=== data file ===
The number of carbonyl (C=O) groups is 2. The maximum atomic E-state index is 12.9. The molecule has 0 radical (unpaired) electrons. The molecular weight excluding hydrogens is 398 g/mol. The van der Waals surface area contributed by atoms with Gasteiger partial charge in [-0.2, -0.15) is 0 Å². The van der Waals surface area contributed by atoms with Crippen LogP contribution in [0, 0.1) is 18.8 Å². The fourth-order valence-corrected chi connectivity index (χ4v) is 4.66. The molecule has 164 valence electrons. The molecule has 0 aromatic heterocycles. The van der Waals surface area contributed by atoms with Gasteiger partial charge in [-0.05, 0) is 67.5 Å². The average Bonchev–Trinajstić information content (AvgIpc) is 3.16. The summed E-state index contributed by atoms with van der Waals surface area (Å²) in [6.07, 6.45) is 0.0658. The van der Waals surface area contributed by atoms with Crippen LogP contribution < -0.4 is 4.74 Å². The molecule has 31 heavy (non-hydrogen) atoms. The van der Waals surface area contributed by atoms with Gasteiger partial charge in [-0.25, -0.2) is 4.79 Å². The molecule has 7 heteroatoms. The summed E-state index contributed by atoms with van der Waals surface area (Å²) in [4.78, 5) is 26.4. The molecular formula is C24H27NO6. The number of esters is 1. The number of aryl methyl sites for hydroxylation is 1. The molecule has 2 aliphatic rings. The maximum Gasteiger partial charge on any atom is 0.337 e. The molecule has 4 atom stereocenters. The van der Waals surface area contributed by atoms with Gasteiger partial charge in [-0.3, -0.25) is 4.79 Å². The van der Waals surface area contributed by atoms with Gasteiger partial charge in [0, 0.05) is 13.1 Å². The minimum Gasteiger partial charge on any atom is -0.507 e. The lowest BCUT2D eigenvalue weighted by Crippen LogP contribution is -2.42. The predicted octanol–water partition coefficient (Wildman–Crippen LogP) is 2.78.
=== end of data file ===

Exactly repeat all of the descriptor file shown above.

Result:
The number of carbonyl (C=O) groups is 2. The maximum atomic E-state index is 12.9. The molecule has 0 radical (unpaired) electrons. The molecular weight excluding hydrogens is 398 g/mol. The van der Waals surface area contributed by atoms with Gasteiger partial charge in [-0.2, -0.15) is 0 Å². The van der Waals surface area contributed by atoms with Crippen LogP contribution in [0, 0.1) is 18.8 Å². The fourth-order valence-corrected chi connectivity index (χ4v) is 4.66. The molecule has 164 valence electrons. The molecule has 0 aromatic heterocycles. The van der Waals surface area contributed by atoms with Gasteiger partial charge in [-0.05, 0) is 67.5 Å². The average Bonchev–Trinajstić information content (AvgIpc) is 3.16. The summed E-state index contributed by atoms with van der Waals surface area (Å²) in [6.07, 6.45) is 0.0658. The van der Waals surface area contributed by atoms with Crippen LogP contribution < -0.4 is 4.74 Å². The molecule has 31 heavy (non-hydrogen) atoms. The van der Waals surface area contributed by atoms with Gasteiger partial charge in [-0.25, -0.2) is 4.79 Å². The molecule has 7 heteroatoms. The summed E-state index contributed by atoms with van der Waals surface area (Å²) in [4.78, 5) is 26.4. The molecular formula is C24H27NO6. The number of esters is 1. The number of aryl methyl sites for hydroxylation is 1. The molecule has 2 aliphatic rings. The maximum Gasteiger partial charge on any atom is 0.337 e. The molecule has 4 atom stereocenters. The van der Waals surface area contributed by atoms with Gasteiger partial charge in [-0.3, -0.25) is 4.79 Å². The van der Waals surface area contributed by atoms with Gasteiger partial charge in [0, 0.05) is 13.1 Å². The minimum Gasteiger partial charge on any atom is -0.507 e. The lowest BCUT2D eigenvalue weighted by Crippen LogP contribution is -2.42. The predicted octanol–water partition coefficient (Wildman–Crippen LogP) is 2.78.